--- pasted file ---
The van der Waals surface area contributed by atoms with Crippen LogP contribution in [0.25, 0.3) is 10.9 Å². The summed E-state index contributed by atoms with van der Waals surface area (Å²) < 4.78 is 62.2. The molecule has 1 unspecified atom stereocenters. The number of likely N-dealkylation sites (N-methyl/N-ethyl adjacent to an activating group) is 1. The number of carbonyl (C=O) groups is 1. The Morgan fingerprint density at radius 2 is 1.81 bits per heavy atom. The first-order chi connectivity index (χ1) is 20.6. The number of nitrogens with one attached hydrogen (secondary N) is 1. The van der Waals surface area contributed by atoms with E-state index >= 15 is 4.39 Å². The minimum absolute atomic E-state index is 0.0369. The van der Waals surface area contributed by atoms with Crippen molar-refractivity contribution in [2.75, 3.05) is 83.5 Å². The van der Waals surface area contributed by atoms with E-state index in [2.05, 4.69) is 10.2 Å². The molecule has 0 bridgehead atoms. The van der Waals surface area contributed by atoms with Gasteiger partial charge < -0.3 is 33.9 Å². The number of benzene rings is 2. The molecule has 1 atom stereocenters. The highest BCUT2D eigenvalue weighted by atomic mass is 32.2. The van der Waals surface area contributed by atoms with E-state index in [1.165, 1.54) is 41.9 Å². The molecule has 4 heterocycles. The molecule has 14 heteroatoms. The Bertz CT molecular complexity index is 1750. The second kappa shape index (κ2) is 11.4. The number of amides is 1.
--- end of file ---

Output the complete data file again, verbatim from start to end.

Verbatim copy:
The van der Waals surface area contributed by atoms with Crippen LogP contribution in [0.25, 0.3) is 10.9 Å². The summed E-state index contributed by atoms with van der Waals surface area (Å²) < 4.78 is 62.2. The molecule has 1 unspecified atom stereocenters. The number of likely N-dealkylation sites (N-methyl/N-ethyl adjacent to an activating group) is 1. The number of carbonyl (C=O) groups is 1. The Morgan fingerprint density at radius 2 is 1.81 bits per heavy atom. The first-order chi connectivity index (χ1) is 20.6. The number of nitrogens with one attached hydrogen (secondary N) is 1. The van der Waals surface area contributed by atoms with E-state index >= 15 is 4.39 Å². The minimum absolute atomic E-state index is 0.0369. The van der Waals surface area contributed by atoms with Crippen molar-refractivity contribution in [2.75, 3.05) is 83.5 Å². The van der Waals surface area contributed by atoms with E-state index in [2.05, 4.69) is 10.2 Å². The molecule has 0 bridgehead atoms. The van der Waals surface area contributed by atoms with Gasteiger partial charge < -0.3 is 33.9 Å². The number of benzene rings is 2. The molecule has 1 atom stereocenters. The highest BCUT2D eigenvalue weighted by atomic mass is 32.2. The van der Waals surface area contributed by atoms with E-state index in [1.165, 1.54) is 41.9 Å². The molecule has 4 heterocycles. The molecule has 14 heteroatoms. The Bertz CT molecular complexity index is 1750. The second kappa shape index (κ2) is 11.4. The number of amides is 1.